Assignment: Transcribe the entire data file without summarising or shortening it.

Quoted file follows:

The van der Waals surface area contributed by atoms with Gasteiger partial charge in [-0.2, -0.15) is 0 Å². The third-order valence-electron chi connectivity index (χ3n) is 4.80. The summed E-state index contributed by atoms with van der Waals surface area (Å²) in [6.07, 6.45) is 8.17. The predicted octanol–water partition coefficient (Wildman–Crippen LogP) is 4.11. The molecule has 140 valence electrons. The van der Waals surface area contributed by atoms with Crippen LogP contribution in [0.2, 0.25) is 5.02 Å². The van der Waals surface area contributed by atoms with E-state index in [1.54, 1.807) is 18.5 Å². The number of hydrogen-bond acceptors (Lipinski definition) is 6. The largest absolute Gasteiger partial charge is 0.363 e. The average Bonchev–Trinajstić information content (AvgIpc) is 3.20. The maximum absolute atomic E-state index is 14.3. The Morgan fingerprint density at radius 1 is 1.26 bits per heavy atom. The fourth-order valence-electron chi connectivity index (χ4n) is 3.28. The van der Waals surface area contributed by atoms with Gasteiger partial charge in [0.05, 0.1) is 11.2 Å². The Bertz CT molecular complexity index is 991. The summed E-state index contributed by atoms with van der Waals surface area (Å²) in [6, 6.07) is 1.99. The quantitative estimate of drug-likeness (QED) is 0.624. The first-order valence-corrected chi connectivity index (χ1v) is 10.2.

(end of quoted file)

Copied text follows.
The van der Waals surface area contributed by atoms with Gasteiger partial charge in [-0.2, -0.15) is 0 Å². The third-order valence-electron chi connectivity index (χ3n) is 4.80. The summed E-state index contributed by atoms with van der Waals surface area (Å²) in [6.07, 6.45) is 8.17. The predicted octanol–water partition coefficient (Wildman–Crippen LogP) is 4.11. The molecule has 140 valence electrons. The van der Waals surface area contributed by atoms with Crippen LogP contribution in [0.2, 0.25) is 5.02 Å². The van der Waals surface area contributed by atoms with E-state index in [1.54, 1.807) is 18.5 Å². The number of hydrogen-bond acceptors (Lipinski definition) is 6. The largest absolute Gasteiger partial charge is 0.363 e. The average Bonchev–Trinajstić information content (AvgIpc) is 3.20. The maximum absolute atomic E-state index is 14.3. The Morgan fingerprint density at radius 1 is 1.26 bits per heavy atom. The fourth-order valence-electron chi connectivity index (χ4n) is 3.28. The van der Waals surface area contributed by atoms with Gasteiger partial charge in [0.05, 0.1) is 11.2 Å². The Bertz CT molecular complexity index is 991. The summed E-state index contributed by atoms with van der Waals surface area (Å²) in [6, 6.07) is 1.99. The quantitative estimate of drug-likeness (QED) is 0.624. The first-order valence-corrected chi connectivity index (χ1v) is 10.2.